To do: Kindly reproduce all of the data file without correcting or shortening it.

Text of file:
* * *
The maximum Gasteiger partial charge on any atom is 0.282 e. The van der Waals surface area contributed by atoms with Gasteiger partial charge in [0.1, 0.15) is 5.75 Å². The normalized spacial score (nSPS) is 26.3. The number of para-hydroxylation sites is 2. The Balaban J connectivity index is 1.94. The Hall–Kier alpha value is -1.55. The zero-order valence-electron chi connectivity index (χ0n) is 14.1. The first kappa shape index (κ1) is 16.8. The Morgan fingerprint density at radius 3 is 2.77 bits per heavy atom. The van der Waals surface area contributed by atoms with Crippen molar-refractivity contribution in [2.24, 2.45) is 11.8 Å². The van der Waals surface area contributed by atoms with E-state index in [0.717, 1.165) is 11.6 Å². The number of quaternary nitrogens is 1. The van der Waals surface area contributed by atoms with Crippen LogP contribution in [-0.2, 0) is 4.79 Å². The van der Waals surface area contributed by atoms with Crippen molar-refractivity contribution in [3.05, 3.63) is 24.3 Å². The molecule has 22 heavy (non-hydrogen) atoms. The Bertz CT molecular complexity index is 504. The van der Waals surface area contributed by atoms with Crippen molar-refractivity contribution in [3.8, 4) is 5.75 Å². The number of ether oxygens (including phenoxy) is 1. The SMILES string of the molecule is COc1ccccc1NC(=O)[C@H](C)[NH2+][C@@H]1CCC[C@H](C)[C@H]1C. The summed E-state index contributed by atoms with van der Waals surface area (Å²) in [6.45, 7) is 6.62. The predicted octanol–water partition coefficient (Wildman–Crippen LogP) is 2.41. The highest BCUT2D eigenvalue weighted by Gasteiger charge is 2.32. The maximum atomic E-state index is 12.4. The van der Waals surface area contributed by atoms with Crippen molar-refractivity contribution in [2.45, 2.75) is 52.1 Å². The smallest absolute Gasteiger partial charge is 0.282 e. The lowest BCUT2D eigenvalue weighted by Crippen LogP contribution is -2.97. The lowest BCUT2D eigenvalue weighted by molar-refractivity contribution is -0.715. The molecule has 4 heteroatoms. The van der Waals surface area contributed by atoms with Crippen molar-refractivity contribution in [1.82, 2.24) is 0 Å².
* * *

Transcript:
The maximum Gasteiger partial charge on any atom is 0.282 e. The van der Waals surface area contributed by atoms with Gasteiger partial charge in [0.1, 0.15) is 5.75 Å². The normalized spacial score (nSPS) is 26.3. The number of para-hydroxylation sites is 2. The Balaban J connectivity index is 1.94. The Hall–Kier alpha value is -1.55. The zero-order valence-electron chi connectivity index (χ0n) is 14.1. The first kappa shape index (κ1) is 16.8. The Morgan fingerprint density at radius 3 is 2.77 bits per heavy atom. The van der Waals surface area contributed by atoms with Crippen molar-refractivity contribution in [2.24, 2.45) is 11.8 Å². The van der Waals surface area contributed by atoms with E-state index in [0.717, 1.165) is 11.6 Å². The number of quaternary nitrogens is 1. The van der Waals surface area contributed by atoms with Crippen LogP contribution in [-0.2, 0) is 4.79 Å². The van der Waals surface area contributed by atoms with Crippen molar-refractivity contribution in [3.05, 3.63) is 24.3 Å². The molecule has 22 heavy (non-hydrogen) atoms. The Bertz CT molecular complexity index is 504. The van der Waals surface area contributed by atoms with Crippen molar-refractivity contribution in [3.8, 4) is 5.75 Å². The number of ether oxygens (including phenoxy) is 1. The SMILES string of the molecule is COc1ccccc1NC(=O)[C@H](C)[NH2+][C@@H]1CCC[C@H](C)[C@H]1C. The summed E-state index contributed by atoms with van der Waals surface area (Å²) in [6.45, 7) is 6.62. The predicted octanol–water partition coefficient (Wildman–Crippen LogP) is 2.41. The highest BCUT2D eigenvalue weighted by Gasteiger charge is 2.32. The maximum atomic E-state index is 12.4. The van der Waals surface area contributed by atoms with Crippen molar-refractivity contribution in [2.45, 2.75) is 52.1 Å². The smallest absolute Gasteiger partial charge is 0.282 e. The lowest BCUT2D eigenvalue weighted by Crippen LogP contribution is -2.97. The lowest BCUT2D eigenvalue weighted by molar-refractivity contribution is -0.715. The molecule has 4 heteroatoms. The van der Waals surface area contributed by atoms with Crippen molar-refractivity contribution in [1.82, 2.24) is 0 Å².